What arrangements does the right hon. Lady propose for debates on public expenditure and the economy? Since the abolition of the unified Budget two years ago, the House has not been told how it will perform its key role of holding the Government to account on matters relating to finance. May we have an early announcement on that?

In view of recent speculation, will the right hon. Lady tell the House whether we might expect a statement soon on the much-delayed freedom of information Bill? Finally, what has happened to the leak inquiry into the Macpherson report? The leak happened two and a half months ago, and there are a limited number of suspects. Might we have a statement on the outcome of the inquiry next week?

Mrs. Beckett

First, I am grateful to the right hon. Gentleman for acknowledging that we have found time for a debate on the White Paper on reform of the House of Lords. He is right to say that the pre-Cologne Council debate will allow hon. Members an opportunity to raise a number of matters, including the affairs of the European Commission.

We are giving full consideration to how we can fulfil our responsibility to keep the House informed about Kosovo—a responsibility that we have faithfully carried out so far. I expect that the right hon. Gentleman knows that discussions are taking place on that. I take on board his request for a statement, perhaps early next week, and for another full-day debate before Whitsun. We shall give that request favourable consideration.

I sympathise with the right hon. Gentleman's request for an early announcement on arrangements for public expenditure and economic debates. We are pursuing that, and I shall report to the House as soon as I can. I also hope to be able to report soon on the freedom of information Bill.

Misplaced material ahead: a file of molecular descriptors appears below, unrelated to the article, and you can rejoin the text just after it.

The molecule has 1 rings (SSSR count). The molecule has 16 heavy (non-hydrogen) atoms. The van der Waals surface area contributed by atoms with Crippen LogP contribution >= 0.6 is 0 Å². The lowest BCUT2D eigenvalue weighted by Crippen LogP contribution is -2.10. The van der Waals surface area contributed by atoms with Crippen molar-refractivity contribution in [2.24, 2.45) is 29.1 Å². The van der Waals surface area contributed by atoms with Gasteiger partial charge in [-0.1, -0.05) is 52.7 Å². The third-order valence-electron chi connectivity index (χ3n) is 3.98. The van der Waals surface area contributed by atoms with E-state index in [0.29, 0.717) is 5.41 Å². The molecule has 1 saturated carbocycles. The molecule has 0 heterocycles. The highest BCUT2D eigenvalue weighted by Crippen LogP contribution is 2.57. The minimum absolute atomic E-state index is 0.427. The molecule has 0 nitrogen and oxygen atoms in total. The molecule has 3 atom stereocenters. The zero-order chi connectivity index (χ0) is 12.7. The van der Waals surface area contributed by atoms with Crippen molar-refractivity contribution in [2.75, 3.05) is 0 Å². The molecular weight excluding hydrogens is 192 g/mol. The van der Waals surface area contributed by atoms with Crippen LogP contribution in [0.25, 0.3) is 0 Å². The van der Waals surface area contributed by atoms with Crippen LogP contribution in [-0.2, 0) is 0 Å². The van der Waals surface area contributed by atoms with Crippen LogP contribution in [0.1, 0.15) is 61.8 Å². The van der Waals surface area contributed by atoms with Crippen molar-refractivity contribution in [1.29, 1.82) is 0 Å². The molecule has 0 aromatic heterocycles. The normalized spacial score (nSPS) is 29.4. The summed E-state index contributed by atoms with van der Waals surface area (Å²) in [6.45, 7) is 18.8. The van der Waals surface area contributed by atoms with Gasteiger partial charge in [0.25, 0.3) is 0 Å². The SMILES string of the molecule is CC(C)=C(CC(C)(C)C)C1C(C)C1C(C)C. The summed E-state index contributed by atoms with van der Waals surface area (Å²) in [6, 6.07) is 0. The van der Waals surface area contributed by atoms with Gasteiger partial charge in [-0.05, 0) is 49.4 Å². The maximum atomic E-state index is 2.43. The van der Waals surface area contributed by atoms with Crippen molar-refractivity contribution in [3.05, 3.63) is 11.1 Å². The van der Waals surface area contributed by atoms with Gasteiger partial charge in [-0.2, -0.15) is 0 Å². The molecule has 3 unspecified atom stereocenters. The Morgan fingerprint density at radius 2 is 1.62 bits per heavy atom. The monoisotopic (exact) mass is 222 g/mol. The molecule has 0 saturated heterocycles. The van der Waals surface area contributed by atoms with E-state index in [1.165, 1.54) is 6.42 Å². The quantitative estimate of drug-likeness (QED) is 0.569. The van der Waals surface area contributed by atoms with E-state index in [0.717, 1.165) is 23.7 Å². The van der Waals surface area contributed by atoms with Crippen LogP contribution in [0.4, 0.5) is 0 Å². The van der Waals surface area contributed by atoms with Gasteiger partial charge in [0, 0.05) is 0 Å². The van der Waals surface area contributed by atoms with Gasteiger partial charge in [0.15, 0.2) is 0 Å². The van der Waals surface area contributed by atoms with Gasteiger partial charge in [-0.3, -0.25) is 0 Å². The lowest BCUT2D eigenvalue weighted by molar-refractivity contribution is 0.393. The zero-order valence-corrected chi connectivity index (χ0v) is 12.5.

I confess that I have not been following the timing of the Macpherson report leak inquiry.

Mr. Eric Forth (Bromley and Chislehurst)

You should be.

Mrs. Beckett

I remind the right hon. Gentleman that it is not an inquiry into anything that the Government have done; it is an inquiry into what went wrong in the Macpherson commission. The commission has readily acknowledged that the Government were not at fault. We shall give the House information when we can.

Mr. Neil Gerrard (Walthamstow)

Has my right hon. Friend seen the written answer that I received from my right hon. Friend the Secretary of State for Defence yesterday? He said: I have had no discussions on the use of depleted uranium with my NATO counterparts. The United Kingdom has not used DU ammunition in the Balkans. It is a matter for the individual nations as to what ammunition they employ."—[Official Report, 5 May 1999; Vol. 330, c. 383.] Does my right hon. Friend the Leader of the House accept that a cynic outside the House might well interpret that answer as meaning that such ammunition has been employed? Will she ask my right hon. Friend the Secretary of State for Defence to make a statement to the House to explain why, in a war conducted by NATO in which we are led to believe that senior politicians such as him are regularly involved in discussing strategy, we cannot be told whether NATO nations are employing such weapons?

Mrs. Beckett